Civil Rights and Black America
Following WWII, Jackie Robinson ⚾breaks the color barrier in baseball while young, black children learn in segregated schools. Judge Warren issues the verdict in Brown vs. Board of Education, requiring schools to desegregate with all deliberate speed. As a result, schools take their time and Little Rock, Arkansas becomes a showdown as nine Black students are escorted by troops to their classes.
The Southern Manifesto encourages the blocking of integration at the local level. Meanwhile, the SCLC, CORE, and SNCC begin to peacefully challenge the notion in Montgomery, Selma, and Birmingham. Violent attacks on the peaceful protestors caught on film in Birmingham spur a call to reform by President Kennedy. Martin Luther King, Jr. plans his March on Washington to demand stronger civil rights legislation ✊
Johnson’s Great Society
Kennedy’s assassination opens the door for Johnson’s liberal social reform package. Welfare programs, Medicare, and Medicaid provide much-needed benefits to many struggling Americans. The Civil Rights Act of 1964 and the Voting Rights Act of 1965 provide more protections for minorities in society and at the polling booth. Further decisions such as Miranda vs. Arizona by the Warren Court create further protections for those under arrest 🔗
The political protests spawn a new group of young people rebelling against societal norms. Experimenting with drugs and a sexual revolution challenge traditional values. Hippies protest the war, and Woodstock becomes a musical sensation featuring artists such as Jimi Hendrix 🎸and Janis Joplin 🎤
Women-led movements by Betty Friedan and her Feminine Mystique defy the Cult of Domesticity by insisting upon equal opportunity in the workplace. The Gay and Lesbian Movement 🏳️🌈gains speed following the incident at the Stonewall Inn. Hispanic America sees gains under the leadership of Cesar Chavez, and the American Indian Movement stages fish-ins while demanding increased tribal rights and economic opportunity.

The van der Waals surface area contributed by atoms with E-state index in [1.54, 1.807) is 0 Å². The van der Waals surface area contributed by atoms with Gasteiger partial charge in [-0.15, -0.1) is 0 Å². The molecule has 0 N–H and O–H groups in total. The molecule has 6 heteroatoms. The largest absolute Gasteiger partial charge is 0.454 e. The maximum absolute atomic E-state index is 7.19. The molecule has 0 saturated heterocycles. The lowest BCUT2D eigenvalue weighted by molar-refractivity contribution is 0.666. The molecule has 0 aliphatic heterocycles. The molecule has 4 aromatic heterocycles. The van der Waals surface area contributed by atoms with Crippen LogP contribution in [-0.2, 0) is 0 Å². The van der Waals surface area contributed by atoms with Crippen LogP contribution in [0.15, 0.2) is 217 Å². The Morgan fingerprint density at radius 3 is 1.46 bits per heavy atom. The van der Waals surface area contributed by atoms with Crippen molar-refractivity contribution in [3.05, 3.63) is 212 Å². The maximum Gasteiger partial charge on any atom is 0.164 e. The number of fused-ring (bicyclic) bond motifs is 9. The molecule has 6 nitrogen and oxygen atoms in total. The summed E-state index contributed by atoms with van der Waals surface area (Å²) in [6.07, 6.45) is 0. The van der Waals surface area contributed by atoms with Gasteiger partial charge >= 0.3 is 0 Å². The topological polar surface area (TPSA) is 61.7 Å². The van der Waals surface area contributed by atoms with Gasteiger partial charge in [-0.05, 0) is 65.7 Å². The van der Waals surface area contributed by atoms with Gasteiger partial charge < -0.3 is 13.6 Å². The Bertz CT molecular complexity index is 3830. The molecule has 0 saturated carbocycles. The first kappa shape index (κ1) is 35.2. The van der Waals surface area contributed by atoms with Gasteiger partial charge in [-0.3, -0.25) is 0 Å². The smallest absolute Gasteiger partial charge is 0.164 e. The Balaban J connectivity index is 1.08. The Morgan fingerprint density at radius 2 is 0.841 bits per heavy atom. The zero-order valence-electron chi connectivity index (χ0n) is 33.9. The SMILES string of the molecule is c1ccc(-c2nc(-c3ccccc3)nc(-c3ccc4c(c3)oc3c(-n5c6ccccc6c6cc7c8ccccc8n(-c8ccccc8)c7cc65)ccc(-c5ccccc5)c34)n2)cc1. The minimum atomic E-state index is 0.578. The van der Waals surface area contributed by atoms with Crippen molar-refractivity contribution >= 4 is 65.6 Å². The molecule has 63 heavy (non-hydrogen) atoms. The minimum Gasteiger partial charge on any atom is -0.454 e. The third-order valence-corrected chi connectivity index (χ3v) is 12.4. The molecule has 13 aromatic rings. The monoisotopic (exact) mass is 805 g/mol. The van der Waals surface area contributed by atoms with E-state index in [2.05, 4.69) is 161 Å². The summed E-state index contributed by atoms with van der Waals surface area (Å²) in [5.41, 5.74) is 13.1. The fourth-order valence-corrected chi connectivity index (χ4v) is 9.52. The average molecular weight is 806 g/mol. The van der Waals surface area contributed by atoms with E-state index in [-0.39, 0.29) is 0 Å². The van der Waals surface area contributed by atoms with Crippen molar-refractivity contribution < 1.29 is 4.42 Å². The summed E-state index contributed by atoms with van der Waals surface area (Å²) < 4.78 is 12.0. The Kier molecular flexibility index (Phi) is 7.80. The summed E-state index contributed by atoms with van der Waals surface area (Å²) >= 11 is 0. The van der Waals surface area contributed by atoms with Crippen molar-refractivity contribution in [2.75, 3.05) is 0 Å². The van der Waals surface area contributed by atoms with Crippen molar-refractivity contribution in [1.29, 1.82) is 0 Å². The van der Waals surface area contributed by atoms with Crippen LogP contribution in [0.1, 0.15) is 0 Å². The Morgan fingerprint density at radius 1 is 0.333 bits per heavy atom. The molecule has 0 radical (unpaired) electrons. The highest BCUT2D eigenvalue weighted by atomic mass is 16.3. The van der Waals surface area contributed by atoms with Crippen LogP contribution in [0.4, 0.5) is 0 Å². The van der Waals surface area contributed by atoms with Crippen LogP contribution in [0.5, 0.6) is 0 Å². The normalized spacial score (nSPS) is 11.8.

1945: End of World War II
1947: Truman Doctrine
1949: NATO created
1950: Korean War
1952: Eisenhower Elected
1954: Brown vs. Board of Education
1955: Montgomery Bus Boycott
1957: Little Rock Nine / Sputnik launched
1960: Kennedy Elected
1962: Cuban Missile Crisis
1963: Birmingham Riots / Kennedy Assassinated / Johnson President
1964: Civil Rights Act
1965: Voting Rights Act
1968: Martin Luther King, Jr. and Robert Kennedy Assassinated / TET offensive
1968: Nixon Elected
1973: Roe vs. Wade
1974: Nixon Resigns
1976: Carter Elected
1979: Iranian Hostage Crisis begins
1980: Reagan Elected
The United States will take a front-seat position in global leadership in creating a stable world following World War II.
Efforts to expand the government will result in far-reaching social and political changes following World War II.
Post-war societal and economic changes will lead to two decades of prosperity.
Civil Rights Reform is demanded following World War II and results in massive progress toward equality.
Cold War tensions spark economic, educational, and societal change as competition with the Soviets leads to massive changes.
Tensions from within are manifested in massive riots and protests as people battle political, social, and economic inequalities.
Trust in government is compromised by misleading politicians and scandals leading to a crisis in confidence of our political leaders.